The term "sweating" originated in the late 1800's, due to the contracting system. The garment industry is like a pyramid with the contractors in the middle. Retailers are on top and garment workers are at the bottom of the pyramid. The pyramid has retailers on top, followed by manufacturers, then contractors or sub-contractors and finally, garment workers. The retailers set a low price, which they are willing to pay to the manufactures, and then the manufactures demand a lower price from factories. As a result, the factories are forced to "sweat" profits out of the garment workers in order to keep up with demands (Crisis or Opportunity).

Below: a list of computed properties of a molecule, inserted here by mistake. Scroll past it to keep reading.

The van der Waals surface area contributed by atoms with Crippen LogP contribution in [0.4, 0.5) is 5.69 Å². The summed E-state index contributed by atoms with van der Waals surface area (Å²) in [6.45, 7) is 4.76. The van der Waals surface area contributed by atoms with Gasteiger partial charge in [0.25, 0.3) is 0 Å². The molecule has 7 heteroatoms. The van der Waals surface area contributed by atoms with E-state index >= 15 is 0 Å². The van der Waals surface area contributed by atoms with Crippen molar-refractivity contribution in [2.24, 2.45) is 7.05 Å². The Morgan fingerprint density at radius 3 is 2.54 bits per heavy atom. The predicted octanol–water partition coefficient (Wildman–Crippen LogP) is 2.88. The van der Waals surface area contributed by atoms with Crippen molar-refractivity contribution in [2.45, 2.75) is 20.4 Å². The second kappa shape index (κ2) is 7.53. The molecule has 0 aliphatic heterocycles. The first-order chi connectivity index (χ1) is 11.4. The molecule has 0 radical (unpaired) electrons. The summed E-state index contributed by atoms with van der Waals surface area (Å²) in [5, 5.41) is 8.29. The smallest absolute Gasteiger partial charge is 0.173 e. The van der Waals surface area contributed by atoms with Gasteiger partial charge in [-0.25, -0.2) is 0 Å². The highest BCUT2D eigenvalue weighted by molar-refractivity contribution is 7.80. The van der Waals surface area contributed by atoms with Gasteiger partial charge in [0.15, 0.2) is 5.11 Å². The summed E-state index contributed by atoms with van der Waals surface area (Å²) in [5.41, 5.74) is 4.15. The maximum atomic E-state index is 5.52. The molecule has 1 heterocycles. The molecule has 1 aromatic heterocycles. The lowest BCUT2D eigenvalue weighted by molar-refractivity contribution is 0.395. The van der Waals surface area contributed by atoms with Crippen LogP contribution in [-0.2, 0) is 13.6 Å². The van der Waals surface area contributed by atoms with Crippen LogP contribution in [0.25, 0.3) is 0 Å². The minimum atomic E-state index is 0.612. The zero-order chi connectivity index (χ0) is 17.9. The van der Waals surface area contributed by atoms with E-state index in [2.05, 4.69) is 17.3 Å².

According to Sweatshop Watch, a sweatshop is " a workplace that violates the law and where workers are subject to: extreme exploitation, poor working conditions, arbitrary discipline, such as verbal and physical abuse, and [where supervisors provoke] fear and intimidation." There are curtain characteristics that mark a garment factory as a sweatshop. These characteristics are if a factory is/has a fire hazard, electrical hazard, safety hazard, health hazard, structural dangers, wage violations, child labor, industrial homework, registration violations, and tax irregularities (Levine p.142-3). No one characteristic is common to a sweatshop, but instead a sweatshop has several of these characteristics.
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